Then we look at the definition of “accuracy” again: being able to reproduce what was performed at the performance stage as accurately as possible, being able to reproduce what was heard on the studio monitors at the time of recording/mixing as accurately as possible.  
To say, “now that I’ve determined reproduction of acoustic sound is ‘accurate’ on this system, I know that reproduction of pop recordings will be ‘accurate’ as well” is problematic.  
Hearing what the pop artists, engineers and producers were hearing when they listened to the studio monitors/master tape at the time of recording/mixing is not necessarily achieved across the board after determining “my system is ‘accurate’ based on classical music reproduction.”  
A different set of principles is adopted when making a pop record.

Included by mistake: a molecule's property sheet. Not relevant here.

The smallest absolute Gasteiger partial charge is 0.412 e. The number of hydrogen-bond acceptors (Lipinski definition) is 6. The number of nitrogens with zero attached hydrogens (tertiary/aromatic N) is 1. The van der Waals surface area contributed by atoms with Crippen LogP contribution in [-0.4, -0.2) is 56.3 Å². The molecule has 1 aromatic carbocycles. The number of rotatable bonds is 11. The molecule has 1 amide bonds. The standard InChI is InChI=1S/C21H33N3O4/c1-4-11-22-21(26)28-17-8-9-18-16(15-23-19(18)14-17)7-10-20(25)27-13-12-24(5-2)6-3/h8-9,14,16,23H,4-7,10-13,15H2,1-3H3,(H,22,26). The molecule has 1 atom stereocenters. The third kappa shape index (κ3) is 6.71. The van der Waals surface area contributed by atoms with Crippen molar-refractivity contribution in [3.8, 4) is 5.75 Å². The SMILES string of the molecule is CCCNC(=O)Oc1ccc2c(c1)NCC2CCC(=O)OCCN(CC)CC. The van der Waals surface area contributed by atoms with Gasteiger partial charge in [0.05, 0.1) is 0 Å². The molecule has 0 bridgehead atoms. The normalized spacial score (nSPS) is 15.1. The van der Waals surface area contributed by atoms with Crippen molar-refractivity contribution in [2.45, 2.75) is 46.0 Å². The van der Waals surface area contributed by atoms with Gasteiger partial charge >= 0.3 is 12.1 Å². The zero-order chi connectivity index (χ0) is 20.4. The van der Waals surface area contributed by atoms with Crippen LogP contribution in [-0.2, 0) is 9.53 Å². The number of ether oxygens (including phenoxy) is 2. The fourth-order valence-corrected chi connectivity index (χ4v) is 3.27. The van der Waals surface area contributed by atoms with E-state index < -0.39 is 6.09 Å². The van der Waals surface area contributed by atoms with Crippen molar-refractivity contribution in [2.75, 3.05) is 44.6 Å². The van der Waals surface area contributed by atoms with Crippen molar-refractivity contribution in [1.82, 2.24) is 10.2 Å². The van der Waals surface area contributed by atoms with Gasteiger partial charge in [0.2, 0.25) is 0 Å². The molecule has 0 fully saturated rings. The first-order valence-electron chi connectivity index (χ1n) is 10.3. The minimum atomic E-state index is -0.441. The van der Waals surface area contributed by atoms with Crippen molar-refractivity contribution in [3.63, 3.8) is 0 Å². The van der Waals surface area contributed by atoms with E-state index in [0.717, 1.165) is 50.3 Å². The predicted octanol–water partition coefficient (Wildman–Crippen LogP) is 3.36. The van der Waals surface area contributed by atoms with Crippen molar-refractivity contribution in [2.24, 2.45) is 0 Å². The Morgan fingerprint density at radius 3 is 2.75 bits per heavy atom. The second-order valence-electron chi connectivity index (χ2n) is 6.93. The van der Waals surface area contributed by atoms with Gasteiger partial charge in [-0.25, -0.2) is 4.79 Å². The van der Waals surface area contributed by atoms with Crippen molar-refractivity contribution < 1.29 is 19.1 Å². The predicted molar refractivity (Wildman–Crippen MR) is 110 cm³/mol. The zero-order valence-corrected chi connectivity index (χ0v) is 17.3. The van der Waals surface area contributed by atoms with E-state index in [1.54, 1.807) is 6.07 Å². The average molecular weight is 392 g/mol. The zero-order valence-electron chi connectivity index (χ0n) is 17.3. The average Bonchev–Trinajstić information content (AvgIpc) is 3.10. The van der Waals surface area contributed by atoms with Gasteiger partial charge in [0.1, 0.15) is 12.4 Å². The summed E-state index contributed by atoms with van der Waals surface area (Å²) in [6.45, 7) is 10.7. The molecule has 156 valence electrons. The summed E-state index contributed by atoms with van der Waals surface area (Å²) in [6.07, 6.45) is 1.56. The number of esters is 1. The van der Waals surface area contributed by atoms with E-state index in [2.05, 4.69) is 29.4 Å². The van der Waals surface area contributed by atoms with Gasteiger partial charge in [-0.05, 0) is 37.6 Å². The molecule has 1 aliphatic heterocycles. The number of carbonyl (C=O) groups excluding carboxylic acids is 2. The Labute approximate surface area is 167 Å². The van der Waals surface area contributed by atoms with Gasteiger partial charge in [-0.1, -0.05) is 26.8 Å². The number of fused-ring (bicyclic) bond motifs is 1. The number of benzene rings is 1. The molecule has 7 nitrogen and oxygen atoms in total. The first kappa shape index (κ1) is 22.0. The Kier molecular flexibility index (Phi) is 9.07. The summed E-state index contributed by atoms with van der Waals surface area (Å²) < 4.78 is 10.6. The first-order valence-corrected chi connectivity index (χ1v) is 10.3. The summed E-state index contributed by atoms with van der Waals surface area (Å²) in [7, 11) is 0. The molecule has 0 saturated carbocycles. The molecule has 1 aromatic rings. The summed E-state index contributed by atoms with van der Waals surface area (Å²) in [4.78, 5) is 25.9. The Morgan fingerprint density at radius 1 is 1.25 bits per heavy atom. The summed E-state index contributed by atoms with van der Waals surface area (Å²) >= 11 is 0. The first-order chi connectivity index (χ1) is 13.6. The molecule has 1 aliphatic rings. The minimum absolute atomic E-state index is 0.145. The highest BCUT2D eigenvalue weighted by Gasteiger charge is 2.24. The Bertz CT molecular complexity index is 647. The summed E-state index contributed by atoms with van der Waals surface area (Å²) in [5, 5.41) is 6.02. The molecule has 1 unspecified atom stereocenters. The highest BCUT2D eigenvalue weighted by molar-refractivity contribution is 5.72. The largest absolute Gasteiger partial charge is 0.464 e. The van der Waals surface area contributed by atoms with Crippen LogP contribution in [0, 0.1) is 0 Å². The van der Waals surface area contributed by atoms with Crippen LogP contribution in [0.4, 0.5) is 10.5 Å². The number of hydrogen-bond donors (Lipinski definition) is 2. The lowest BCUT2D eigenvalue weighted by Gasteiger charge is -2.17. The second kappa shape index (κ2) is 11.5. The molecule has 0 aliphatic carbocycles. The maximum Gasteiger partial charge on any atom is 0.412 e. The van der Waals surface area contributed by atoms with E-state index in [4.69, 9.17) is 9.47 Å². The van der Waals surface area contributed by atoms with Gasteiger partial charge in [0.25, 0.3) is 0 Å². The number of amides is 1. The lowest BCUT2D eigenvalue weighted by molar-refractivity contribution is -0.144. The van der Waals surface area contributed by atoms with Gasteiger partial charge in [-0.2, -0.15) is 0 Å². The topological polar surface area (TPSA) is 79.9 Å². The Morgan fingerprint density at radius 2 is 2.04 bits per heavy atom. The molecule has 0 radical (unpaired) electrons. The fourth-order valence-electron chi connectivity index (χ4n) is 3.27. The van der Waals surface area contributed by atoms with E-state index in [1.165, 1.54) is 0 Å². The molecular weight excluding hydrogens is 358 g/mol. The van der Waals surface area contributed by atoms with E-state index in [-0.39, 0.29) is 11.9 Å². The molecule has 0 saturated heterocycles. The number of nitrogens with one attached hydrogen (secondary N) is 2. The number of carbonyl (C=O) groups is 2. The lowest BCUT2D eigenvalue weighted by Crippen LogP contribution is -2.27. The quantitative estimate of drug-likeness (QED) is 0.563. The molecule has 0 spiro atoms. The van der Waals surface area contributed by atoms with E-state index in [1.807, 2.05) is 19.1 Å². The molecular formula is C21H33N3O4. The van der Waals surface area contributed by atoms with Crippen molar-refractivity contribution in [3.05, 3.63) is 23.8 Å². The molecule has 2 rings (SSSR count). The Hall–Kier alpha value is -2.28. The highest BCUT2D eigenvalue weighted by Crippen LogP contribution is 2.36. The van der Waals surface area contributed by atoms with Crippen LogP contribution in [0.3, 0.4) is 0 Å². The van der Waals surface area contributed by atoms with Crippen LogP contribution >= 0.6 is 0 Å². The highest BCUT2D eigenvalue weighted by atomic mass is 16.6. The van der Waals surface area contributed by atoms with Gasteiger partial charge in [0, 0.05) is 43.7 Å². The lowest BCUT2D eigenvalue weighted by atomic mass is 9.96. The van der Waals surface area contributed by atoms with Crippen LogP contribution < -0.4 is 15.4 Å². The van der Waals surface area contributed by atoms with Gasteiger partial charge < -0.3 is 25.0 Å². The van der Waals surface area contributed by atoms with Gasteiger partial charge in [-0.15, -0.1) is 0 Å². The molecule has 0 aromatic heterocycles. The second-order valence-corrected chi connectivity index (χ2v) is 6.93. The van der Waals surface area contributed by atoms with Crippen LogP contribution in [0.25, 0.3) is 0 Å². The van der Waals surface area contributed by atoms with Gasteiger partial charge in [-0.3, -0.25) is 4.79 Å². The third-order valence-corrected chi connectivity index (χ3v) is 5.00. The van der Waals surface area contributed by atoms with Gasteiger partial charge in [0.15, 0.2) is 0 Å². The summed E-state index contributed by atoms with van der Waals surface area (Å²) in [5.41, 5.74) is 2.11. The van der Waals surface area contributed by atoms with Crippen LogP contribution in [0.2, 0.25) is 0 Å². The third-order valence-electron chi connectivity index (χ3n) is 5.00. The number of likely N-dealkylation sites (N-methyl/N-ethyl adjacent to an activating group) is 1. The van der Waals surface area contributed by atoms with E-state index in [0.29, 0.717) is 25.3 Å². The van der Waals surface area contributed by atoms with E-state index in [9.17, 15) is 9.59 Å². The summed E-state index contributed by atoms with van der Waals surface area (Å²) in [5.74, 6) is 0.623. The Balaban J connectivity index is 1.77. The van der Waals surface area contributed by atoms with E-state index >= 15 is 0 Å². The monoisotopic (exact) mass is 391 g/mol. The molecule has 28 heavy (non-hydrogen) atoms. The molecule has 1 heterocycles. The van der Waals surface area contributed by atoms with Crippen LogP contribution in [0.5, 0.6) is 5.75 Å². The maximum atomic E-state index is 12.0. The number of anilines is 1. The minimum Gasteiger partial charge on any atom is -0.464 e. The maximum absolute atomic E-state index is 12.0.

A setup that is “super accurate” for reproduction of recordings of exclusively acoustic instruments may not necessarily be “super accurate” in reproducing what was heard on the studio monitors/master tape on a pop record.

Saying, “this is as close as possible to what the artists/engineers/producers heard on the master tape of this particular pop record” can only be achieved by having the music/recording’s progenitors sitting in your “sweet spot” in your listening room saying, “yup, this sounds exactly like the master tape.”

The classical recording/mix/master and the pop recording/mix/master are two pretty different things.

Beyond this point, the variables become so overwhelming across the entire spectrum of music-listening as to make a proclamation of objective “accuracy” across the board pretty silly.